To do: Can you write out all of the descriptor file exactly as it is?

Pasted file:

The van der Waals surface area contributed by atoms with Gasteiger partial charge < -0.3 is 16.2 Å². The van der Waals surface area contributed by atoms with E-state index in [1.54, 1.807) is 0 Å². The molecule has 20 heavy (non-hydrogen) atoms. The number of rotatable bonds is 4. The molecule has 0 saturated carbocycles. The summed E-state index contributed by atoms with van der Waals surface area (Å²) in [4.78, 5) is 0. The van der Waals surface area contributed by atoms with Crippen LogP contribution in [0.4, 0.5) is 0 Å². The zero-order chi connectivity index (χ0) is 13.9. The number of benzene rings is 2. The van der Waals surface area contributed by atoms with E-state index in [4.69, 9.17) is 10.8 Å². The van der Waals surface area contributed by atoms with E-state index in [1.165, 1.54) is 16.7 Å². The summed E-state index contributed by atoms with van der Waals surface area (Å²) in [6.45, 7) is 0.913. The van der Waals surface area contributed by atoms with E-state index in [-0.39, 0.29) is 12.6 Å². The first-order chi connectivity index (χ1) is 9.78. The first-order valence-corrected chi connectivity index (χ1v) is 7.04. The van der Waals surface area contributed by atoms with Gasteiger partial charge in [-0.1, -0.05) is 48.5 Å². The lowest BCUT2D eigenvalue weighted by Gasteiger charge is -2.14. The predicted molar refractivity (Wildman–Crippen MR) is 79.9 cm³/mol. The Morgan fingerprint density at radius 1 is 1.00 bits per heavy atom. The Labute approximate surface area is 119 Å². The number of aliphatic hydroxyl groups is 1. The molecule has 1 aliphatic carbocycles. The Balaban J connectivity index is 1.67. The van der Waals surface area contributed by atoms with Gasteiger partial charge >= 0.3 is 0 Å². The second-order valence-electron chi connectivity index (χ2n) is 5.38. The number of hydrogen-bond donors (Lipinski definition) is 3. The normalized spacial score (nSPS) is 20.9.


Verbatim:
The van der Waals surface area contributed by atoms with Gasteiger partial charge < -0.3 is 16.2 Å². The van der Waals surface area contributed by atoms with E-state index in [1.54, 1.807) is 0 Å². The molecule has 20 heavy (non-hydrogen) atoms. The number of rotatable bonds is 4. The molecule has 0 saturated carbocycles. The summed E-state index contributed by atoms with van der Waals surface area (Å²) in [4.78, 5) is 0. The van der Waals surface area contributed by atoms with Crippen LogP contribution in [0.4, 0.5) is 0 Å². The zero-order chi connectivity index (χ0) is 13.9. The number of benzene rings is 2. The van der Waals surface area contributed by atoms with E-state index in [4.69, 9.17) is 10.8 Å². The van der Waals surface area contributed by atoms with E-state index in [1.165, 1.54) is 16.7 Å². The summed E-state index contributed by atoms with van der Waals surface area (Å²) in [6.45, 7) is 0.913. The van der Waals surface area contributed by atoms with E-state index in [-0.39, 0.29) is 12.6 Å². The first-order chi connectivity index (χ1) is 9.78. The first-order valence-corrected chi connectivity index (χ1v) is 7.04. The van der Waals surface area contributed by atoms with Gasteiger partial charge in [-0.1, -0.05) is 48.5 Å². The lowest BCUT2D eigenvalue weighted by Gasteiger charge is -2.14. The predicted molar refractivity (Wildman–Crippen MR) is 79.9 cm³/mol. The Morgan fingerprint density at radius 1 is 1.00 bits per heavy atom. The Labute approximate surface area is 119 Å². The number of aliphatic hydroxyl groups is 1. The molecule has 1 aliphatic carbocycles. The Balaban J connectivity index is 1.67. The van der Waals surface area contributed by atoms with Gasteiger partial charge >= 0.3 is 0 Å². The second-order valence-electron chi connectivity index (χ2n) is 5.38. The number of hydrogen-bond donors (Lipinski definition) is 3. The normalized spacial score (nSPS) is 20.9.